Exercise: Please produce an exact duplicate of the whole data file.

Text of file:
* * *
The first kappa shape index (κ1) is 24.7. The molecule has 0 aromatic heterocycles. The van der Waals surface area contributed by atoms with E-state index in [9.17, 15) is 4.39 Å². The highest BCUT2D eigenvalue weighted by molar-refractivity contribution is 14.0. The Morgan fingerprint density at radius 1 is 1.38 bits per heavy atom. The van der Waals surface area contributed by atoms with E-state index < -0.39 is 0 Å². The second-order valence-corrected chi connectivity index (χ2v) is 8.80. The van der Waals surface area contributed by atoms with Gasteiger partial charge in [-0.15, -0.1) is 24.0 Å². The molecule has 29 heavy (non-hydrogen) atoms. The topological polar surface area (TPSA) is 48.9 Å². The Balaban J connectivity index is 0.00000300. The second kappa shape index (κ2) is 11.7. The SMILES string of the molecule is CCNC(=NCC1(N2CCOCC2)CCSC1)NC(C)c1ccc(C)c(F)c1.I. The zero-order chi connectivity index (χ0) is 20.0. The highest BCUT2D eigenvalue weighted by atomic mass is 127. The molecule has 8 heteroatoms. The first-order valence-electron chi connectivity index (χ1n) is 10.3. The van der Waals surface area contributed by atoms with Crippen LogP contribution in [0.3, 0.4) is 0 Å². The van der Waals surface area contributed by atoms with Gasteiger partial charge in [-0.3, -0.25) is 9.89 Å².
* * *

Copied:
The first kappa shape index (κ1) is 24.7. The molecule has 0 aromatic heterocycles. The van der Waals surface area contributed by atoms with E-state index in [9.17, 15) is 4.39 Å². The highest BCUT2D eigenvalue weighted by molar-refractivity contribution is 14.0. The Morgan fingerprint density at radius 1 is 1.38 bits per heavy atom. The van der Waals surface area contributed by atoms with E-state index < -0.39 is 0 Å². The second-order valence-corrected chi connectivity index (χ2v) is 8.80. The van der Waals surface area contributed by atoms with Gasteiger partial charge in [-0.15, -0.1) is 24.0 Å². The molecule has 29 heavy (non-hydrogen) atoms. The topological polar surface area (TPSA) is 48.9 Å². The Balaban J connectivity index is 0.00000300. The second kappa shape index (κ2) is 11.7. The SMILES string of the molecule is CCNC(=NCC1(N2CCOCC2)CCSC1)NC(C)c1ccc(C)c(F)c1.I. The zero-order chi connectivity index (χ0) is 20.0. The highest BCUT2D eigenvalue weighted by atomic mass is 127. The molecule has 8 heteroatoms. The first-order valence-electron chi connectivity index (χ1n) is 10.3. The van der Waals surface area contributed by atoms with Crippen LogP contribution in [0.3, 0.4) is 0 Å². The van der Waals surface area contributed by atoms with Gasteiger partial charge in [-0.3, -0.25) is 9.89 Å².